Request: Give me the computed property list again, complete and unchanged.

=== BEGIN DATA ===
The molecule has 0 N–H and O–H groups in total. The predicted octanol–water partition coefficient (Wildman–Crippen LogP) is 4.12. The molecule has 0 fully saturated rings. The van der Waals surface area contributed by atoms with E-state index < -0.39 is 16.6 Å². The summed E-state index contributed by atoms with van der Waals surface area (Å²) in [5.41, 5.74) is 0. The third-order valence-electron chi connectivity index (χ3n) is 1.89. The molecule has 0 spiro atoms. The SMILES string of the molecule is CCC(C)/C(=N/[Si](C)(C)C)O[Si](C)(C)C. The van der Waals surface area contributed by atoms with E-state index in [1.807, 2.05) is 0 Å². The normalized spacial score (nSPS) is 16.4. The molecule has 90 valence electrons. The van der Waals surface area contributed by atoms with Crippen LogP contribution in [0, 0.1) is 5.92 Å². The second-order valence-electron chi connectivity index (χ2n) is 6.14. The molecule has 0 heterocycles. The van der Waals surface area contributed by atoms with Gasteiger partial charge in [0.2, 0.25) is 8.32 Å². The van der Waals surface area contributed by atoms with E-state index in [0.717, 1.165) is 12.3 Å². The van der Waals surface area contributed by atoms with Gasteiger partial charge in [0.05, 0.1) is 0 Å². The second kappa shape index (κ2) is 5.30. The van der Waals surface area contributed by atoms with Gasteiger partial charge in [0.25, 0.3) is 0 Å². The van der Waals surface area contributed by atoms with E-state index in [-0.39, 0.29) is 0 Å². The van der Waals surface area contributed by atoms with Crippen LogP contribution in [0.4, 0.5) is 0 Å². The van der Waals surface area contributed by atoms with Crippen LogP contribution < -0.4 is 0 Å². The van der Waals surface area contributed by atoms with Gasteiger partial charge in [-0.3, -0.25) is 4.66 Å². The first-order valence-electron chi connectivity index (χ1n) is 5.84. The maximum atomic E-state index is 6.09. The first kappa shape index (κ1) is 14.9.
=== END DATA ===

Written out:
The molecule has 0 N–H and O–H groups in total. The predicted octanol–water partition coefficient (Wildman–Crippen LogP) is 4.12. The molecule has 0 fully saturated rings. The van der Waals surface area contributed by atoms with E-state index < -0.39 is 16.6 Å². The summed E-state index contributed by atoms with van der Waals surface area (Å²) in [5.41, 5.74) is 0. The third-order valence-electron chi connectivity index (χ3n) is 1.89. The molecule has 0 spiro atoms. The SMILES string of the molecule is CCC(C)/C(=N/[Si](C)(C)C)O[Si](C)(C)C. The van der Waals surface area contributed by atoms with E-state index in [1.807, 2.05) is 0 Å². The normalized spacial score (nSPS) is 16.4. The molecule has 90 valence electrons. The van der Waals surface area contributed by atoms with Crippen LogP contribution in [0, 0.1) is 5.92 Å². The second-order valence-electron chi connectivity index (χ2n) is 6.14. The molecule has 0 heterocycles. The van der Waals surface area contributed by atoms with Gasteiger partial charge in [0.2, 0.25) is 8.32 Å². The van der Waals surface area contributed by atoms with E-state index in [0.717, 1.165) is 12.3 Å². The van der Waals surface area contributed by atoms with Gasteiger partial charge in [0.05, 0.1) is 0 Å². The second kappa shape index (κ2) is 5.30. The van der Waals surface area contributed by atoms with Gasteiger partial charge in [0.25, 0.3) is 0 Å². The van der Waals surface area contributed by atoms with E-state index in [-0.39, 0.29) is 0 Å². The van der Waals surface area contributed by atoms with Crippen LogP contribution in [0.4, 0.5) is 0 Å². The van der Waals surface area contributed by atoms with Crippen LogP contribution < -0.4 is 0 Å². The van der Waals surface area contributed by atoms with Gasteiger partial charge in [-0.3, -0.25) is 4.66 Å². The first-order valence-electron chi connectivity index (χ1n) is 5.84. The maximum atomic E-state index is 6.09. The first kappa shape index (κ1) is 14.9.